What Is Cica? The Buzzy Skincare Ingredient, Explained

It's been touted as a miracle ingredient for irritated skin—but how does cica really stack up? We asked two dermatologists to weigh in.

Centella asiatica—or cica, for short—is a perennial plant native to the wetlands of Asia that has been used in traditional Chinese medicine for centuries. In recent years, it has gained popularity in skincare thanks to its soothing and healing properties. Often found in K-beauty products, cica has been touted as a miracle ingredient that’s gentle enough for even the most sensitive and reactive skin types.

Curious about cica? We asked Dr. Meghan O’Brien, a global consulting dermatologist for Kiehl’s, and Vancouver-based dermatologist Dr. Frances Jang of Dermapure to decode the buzzy ingredient for us.

What is cica?

Also known as gotu kola, Indian pennywort and tiger grass, cica—pronounced “see-ca”—has long been used for medical purposes. “In Asia, it has been used for thousands of years,” says O’Brien, nothing that its most common uses have been for wound and burn healing, prevention and treatment of hypertrophic (raised) scars and inflammatory conditions of the skin. And it’s not just humans who enjoy the benefits of cica: tigers are known to rub their wounds against the plant, hence its “tiger grass” nickname.

More recently, the botanical extract has played a starring role in a slew of popular Korean skincare products, including Dr. Jart’s bestselling Cicapair line. Primarily sought after for its soothing and hydrating benefits, Jang says that cica also boasts antibacterial, anti-inflammatory and antioxidant properties, which contributes to its popularity. Along with retinol, vitamin C and hyaluronic acid, cica is one of the most in-demand skincare active of the moment and pops up in everything from cleansers and face masks to moisturizers.

What are the benefits of cica in skincare? 

Cica has a long laundry list of skin-boosting benefits. Aside from calming inflammation and strengthening the skin barrier (the outermost layer, which regulates hydration levels and protects against external stressors, like pollution), one of its big pros is that it helps increase the production of collagen in the skin, which naturally decreases with age, says O’Brien. Its anti-inflammatory properties make it ideal for treating eczema and psoriasis flare-ups. O’Brien also points out that a growing body of research suggests that cica has numerous other benefits, like helping balance oily and acne-prone skin without clogging pores, as well as reducing the appearance of stretch marks during pregnancy.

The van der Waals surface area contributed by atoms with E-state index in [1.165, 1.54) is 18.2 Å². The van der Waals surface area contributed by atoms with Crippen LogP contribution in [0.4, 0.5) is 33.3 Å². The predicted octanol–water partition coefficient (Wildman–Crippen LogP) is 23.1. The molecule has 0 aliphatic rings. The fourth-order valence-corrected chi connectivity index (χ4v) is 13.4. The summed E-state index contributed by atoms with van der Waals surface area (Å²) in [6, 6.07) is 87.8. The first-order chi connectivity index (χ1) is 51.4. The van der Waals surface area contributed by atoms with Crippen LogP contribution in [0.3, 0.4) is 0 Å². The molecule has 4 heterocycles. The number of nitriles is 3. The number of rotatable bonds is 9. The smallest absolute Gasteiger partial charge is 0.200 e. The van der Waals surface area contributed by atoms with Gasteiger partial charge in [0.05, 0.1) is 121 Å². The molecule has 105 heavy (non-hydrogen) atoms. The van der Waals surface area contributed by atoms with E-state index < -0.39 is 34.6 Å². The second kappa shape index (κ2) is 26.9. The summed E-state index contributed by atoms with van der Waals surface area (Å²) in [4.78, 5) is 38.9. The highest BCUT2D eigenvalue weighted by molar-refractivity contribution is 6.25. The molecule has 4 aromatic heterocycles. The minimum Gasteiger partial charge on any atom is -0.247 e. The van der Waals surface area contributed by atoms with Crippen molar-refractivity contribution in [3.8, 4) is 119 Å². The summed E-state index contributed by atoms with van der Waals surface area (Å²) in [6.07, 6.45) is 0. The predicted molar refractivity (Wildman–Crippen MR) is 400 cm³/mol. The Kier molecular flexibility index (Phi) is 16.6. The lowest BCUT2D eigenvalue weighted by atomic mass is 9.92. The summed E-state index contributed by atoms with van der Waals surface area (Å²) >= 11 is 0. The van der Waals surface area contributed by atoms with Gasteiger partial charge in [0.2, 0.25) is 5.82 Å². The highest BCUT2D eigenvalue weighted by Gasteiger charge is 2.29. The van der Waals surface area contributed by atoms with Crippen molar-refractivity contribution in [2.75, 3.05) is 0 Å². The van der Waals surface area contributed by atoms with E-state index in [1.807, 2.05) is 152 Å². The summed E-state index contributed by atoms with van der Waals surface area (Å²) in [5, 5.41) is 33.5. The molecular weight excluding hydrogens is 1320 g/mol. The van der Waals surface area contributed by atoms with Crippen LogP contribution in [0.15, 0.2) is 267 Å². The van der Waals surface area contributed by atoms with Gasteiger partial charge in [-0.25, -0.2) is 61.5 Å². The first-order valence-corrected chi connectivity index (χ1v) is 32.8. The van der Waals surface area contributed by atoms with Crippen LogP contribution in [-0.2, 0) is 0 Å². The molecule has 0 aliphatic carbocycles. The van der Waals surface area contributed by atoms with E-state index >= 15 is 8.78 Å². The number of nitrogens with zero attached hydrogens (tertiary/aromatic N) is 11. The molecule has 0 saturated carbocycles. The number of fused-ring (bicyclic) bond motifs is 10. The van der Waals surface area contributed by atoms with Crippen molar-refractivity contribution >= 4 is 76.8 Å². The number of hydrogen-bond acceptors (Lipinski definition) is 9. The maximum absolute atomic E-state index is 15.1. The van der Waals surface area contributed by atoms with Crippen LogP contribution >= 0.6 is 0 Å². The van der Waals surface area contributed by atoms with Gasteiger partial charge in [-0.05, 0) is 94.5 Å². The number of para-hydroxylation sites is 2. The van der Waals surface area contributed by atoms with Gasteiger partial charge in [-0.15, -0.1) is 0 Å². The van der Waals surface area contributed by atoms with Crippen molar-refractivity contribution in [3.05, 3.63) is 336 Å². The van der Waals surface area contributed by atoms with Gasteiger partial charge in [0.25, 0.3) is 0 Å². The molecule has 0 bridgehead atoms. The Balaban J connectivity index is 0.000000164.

Is cica safe for all skin types?

Yes! “It’s for everyone, even those with the most sensitive skin,” says Jang. Cica optimizes moisture levels, making it more resilient to irritants and environmental aggressors, like pollution, allergens and irritants. While that makes it particularly suitable for dry and sensitive skin, it’s something everyone can benefit from.

How can I incorporate cica into my skincare routine?

“I recommend using it morning and night,” says O’Brien. With cica taking over beauty aisles and counters, there are plenty of products to choose from. Jang recommends looking for something that contains at least 5 percent of the ingredient as that concentration has been proven to enhance skin’s moisture levels. While Jang and O’Brien agree that cica can be used in anything from cleansers to serums and masks, both dermatologists recommend opting for a rich, balm-like moisturizer to make the most of the ingredient’s benefits.

With the frigid, skin-drying winters we have in Canada, centella asiatica is a great addition to any cold weather skincare routine to soothe irritation and dryness. But thanks to its collagen-boosting properties, it’s useful to keep it on deck throughout the year, not just during the winter months.

On labels, look for the words cica, centella asiatica, gotu kola, tiger grass or madecassoside (an active compound of the plant extract).

Is cica safe to use with other active ingredients?

Cica plays well with most active ingredients, particularly those that tend to cause irritation in the skin, like retinol and chemical exfoliants such as BHAs and AHAs. “Cica’s soothing properties can improve the tolerability of these potentially irritating skincare ingredients,” explains O’Brien.

Originally published in 2021; updated in 2022

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